Scales of various types are usually controlled with horticultural oil.

Mites are too small to see easily so can cause much foliage discoloration before being detected. Mites are usually controlled with horticultural oil.

Tent caterpillar builds tents or nests in trees in early summer or late spring. Feeding occurs outside the nest. Small nests are pruned out or simply pull the nest out of the tree and crush the caterpillars. Do not burn nests while they are still in the tree since this can cause severe damage to the tree and could start an uncontrolled fire.


Siberian crabapple is susceptible to scab. Infection takes place early in the season and dark olive green spots appear on the leaves. In late summer the infected leaves fall off when they turn yellow with black, spots. Infected fruits have black, slightly raised spots. Use resistant varieties.

Fire blight susceptible trees have blighted branch tips. Leaves on infected branch tips turn brown or black, droop, and hang on the branches. The leaves look scorched as by a fire. The trunk and main branches become infected when the bacteria are washed down the branches. Cankers form and are separated from adjacent healthy bark by a crack. The infected bark may be shredded. Use resistant cultivars when available, and do not over-fertilize.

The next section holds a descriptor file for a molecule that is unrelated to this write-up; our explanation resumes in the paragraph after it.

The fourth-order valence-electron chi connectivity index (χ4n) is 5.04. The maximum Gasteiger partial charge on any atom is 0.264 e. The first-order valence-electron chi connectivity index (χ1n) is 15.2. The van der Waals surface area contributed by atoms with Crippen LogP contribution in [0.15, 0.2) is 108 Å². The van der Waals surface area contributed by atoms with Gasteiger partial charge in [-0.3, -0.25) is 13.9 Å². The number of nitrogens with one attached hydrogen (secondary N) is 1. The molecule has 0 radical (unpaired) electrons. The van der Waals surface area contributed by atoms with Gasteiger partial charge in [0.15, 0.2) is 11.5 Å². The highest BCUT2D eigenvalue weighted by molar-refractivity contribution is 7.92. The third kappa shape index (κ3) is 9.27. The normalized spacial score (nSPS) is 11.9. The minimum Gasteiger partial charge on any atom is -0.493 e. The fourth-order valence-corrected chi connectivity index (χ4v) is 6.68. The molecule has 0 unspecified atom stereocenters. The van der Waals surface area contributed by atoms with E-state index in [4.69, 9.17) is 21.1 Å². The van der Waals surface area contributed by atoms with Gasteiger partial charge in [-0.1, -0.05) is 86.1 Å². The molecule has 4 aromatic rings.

Powdery mildew is a fungus which coats leaves with mycelia resembling white powder.

Rust causes brown to rusty-orange spots on the leaves. Badly spotted leaves fall prematurely. Redcedars are the alternate host.

Crabapples are subject to several canker diseases. Prune out infected branches, avoid unnecessary wounding, and keep trees healthy.


1. This document is ENH-557, one of a series of the Environmental Horticulture Department, UF/IFAS Extension. Original publication date November 1993. Revised December 2006. Reviewed February 2014. Visit the EDIS website at
2. Edward F. Gilman, professor, Environmental Horticulture Department; Dennis G. Watson, former associate professor, Agricultural Engineering Department, UF/IFAS Extension, Gainesville, FL 32611.

Publication #ENH-557

Date: 11/4/2014